14 thoughts on “The Night Circus by Erin Morgenstern

  1. Teresa says:

    I can understand why it fell short for you Helen on the character front. I felt the circus was the leading character and it worked for me. It will be interesting to see what Ms Morgenstern comes up with next.

    • Helen says:

      Yes, I think you’re right that the leading character was the circus! And although I had a few problems with this book, I’m looking forward to her next one too.

  2. Nymeth says:

    This sounds charming in many ways, but as a character-oriented reader I wonder if I could ever call it a favourite too. It sounds like something I’ll enjoy but not love.

    • Helen says:

      I’d be interested to see your thoughts on it if you get round to reading it. I thought the characters were very wooden and undeveloped, but I’ve seen other people say the exact opposite.

  3. Deb Atwood says:

    I enjoyed your post and hold similar views about the importance of identifying with characters, even seriously flawed ones. I just started reading The Night Circus, so I will keep your thoughts in mind. From the little I’ve read so far, I think Morgenstern uses Hemingway’s camera viewpoint, so that as readers we need to interpret more with the author telling us less.

    These days, I do find more and more novels written in present tense, and I am growing weary of this technique. I think the authors imagine it creates a sense of immediacy, but usually it just pulls me out of the story from time to time.

    • Helen says:

      I hope you enjoy The Night Circus more than I did, Deb. I often have a problem with books written in the present tense, particularly third person present tense. In some cases it can be effective, but like you, I usually find that it pulls me out of the story.

  4. Anbolyn says:

    I so agree with you, Helen! I really liked the world that Morgenstern weaved and think she did a brilliant job in describing the circus and its attractions. However, the character and plot development was very much lacking. I did enjoy it, but it did fall flat for me and the ending was kind of blah.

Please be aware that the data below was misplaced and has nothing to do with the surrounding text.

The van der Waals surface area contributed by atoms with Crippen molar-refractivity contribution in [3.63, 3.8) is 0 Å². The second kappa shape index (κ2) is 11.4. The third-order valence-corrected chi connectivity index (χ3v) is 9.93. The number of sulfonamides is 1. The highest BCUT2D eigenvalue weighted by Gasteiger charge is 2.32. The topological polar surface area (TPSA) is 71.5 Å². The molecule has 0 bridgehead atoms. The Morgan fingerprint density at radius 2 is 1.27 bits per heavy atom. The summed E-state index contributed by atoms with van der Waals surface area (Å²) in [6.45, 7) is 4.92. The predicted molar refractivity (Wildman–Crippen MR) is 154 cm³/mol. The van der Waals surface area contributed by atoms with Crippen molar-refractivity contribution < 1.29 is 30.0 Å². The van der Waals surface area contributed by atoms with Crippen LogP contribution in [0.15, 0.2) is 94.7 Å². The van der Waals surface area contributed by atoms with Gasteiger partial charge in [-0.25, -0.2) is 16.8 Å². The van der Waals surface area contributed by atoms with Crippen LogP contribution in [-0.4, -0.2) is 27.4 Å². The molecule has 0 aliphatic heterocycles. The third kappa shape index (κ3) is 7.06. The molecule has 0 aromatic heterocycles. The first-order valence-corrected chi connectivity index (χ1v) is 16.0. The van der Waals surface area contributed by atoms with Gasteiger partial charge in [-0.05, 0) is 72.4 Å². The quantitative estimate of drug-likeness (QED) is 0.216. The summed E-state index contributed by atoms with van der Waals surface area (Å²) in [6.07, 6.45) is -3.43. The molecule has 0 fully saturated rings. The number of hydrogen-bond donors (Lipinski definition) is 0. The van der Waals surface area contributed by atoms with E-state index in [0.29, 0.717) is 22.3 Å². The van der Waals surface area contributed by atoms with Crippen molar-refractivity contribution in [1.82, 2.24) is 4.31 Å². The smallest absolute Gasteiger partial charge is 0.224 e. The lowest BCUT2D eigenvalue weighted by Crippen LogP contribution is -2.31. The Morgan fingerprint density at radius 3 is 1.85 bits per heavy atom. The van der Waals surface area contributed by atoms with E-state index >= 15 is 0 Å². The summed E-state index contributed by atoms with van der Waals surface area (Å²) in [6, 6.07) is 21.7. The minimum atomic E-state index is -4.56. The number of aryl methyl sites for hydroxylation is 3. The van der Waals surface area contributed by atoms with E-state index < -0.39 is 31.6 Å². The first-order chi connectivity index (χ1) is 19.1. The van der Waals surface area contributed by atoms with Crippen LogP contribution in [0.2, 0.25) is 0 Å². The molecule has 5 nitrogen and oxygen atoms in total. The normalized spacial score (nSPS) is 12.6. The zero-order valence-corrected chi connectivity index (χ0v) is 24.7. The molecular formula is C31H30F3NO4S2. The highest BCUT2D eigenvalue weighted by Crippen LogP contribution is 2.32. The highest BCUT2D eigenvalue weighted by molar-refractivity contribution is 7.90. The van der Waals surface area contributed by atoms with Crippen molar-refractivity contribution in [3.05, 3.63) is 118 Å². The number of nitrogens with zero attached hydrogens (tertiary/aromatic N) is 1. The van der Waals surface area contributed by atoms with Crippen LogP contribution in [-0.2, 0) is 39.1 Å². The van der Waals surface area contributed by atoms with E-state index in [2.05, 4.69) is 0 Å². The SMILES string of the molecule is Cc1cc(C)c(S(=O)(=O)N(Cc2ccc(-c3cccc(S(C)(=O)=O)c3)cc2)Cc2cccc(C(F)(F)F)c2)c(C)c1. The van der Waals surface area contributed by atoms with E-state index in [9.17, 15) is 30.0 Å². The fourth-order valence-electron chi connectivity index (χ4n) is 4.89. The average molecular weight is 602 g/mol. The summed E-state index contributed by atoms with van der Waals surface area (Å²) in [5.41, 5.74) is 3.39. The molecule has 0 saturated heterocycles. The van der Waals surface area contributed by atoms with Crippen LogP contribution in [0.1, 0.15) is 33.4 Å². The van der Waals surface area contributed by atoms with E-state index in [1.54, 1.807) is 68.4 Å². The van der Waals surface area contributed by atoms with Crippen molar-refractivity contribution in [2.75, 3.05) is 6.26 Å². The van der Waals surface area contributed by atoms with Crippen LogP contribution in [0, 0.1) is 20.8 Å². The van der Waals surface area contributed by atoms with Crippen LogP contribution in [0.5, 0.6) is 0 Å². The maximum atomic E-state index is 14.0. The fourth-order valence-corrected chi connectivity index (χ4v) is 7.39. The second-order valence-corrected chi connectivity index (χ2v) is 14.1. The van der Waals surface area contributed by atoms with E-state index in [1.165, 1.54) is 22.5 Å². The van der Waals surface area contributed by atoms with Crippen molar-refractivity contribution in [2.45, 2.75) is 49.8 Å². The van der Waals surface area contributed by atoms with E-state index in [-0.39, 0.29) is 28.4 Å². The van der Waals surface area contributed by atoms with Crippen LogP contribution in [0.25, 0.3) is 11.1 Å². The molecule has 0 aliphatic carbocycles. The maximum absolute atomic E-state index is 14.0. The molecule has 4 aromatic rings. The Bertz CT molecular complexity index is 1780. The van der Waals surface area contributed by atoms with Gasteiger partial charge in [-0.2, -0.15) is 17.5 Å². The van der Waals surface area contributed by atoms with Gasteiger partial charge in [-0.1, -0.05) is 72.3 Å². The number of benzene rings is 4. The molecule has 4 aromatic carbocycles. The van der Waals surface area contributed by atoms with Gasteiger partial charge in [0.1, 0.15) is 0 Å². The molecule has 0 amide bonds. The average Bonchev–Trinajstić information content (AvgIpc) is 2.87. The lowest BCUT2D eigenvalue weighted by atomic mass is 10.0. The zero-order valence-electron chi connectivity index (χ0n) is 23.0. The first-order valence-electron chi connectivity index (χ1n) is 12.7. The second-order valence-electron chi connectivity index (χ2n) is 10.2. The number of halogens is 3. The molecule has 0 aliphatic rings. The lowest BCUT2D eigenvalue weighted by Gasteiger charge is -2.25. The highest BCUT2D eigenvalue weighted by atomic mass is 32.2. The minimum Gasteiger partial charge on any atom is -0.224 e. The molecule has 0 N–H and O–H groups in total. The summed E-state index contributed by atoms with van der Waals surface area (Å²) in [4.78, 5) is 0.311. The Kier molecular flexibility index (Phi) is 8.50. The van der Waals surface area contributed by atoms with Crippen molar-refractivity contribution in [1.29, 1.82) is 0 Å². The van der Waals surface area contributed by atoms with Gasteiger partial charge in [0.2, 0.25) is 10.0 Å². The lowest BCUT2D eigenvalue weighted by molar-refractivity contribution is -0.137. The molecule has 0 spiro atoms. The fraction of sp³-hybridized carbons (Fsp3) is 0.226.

• Helen says:

      Yes, I thought the ending was disappointing. After such a promising start, it just felt as if the plot wasn’t really going anywhere and it all fell flat for me too.

  5. Aarti says:

    YES, YES, YES. I completely agree with you! I had no idea what the point of the circus was, or why it was so crucial that someone be “tied” to it, or why Celia was having so much trouble being “tied” to it and needed to leave in some manner. It made no sense to me! And then, the characters themselves had very little real personality, and just too much pizazz. I didn’t buy the love story, and I didn’t love the story.

    • Helen says:

      No, it was never really explained why someone had to be tied to the circus. There were a lot of other things in the book that didn’t make much sense to me either. I was hoping everything might become clear by the end of the book, but unfortunately not.

  6. Anna (Diary of an Eccentric) says:

    I really loved this book, but I agree that the characters were not well developed, and it was difficult to connect with them. I think the real main character was the circus itself, and the writing was just so beautiful and vivid that I didn’t mind not connecting with the characters as much as I would have with another novel.

  7. Carmen says:

    I loved TNC, loved with capital letters, but I’m crazy about circuses in general. The duel was a battle of egos, and everyone involved was captive and doomed. Therefore, the only possible solution was to end it the way it did.

    • Helen says:

      I’m glad you loved this book more than I did. I really liked the atmosphere and the descriptions of the circus, but I just didn’t manage to connect with the characters.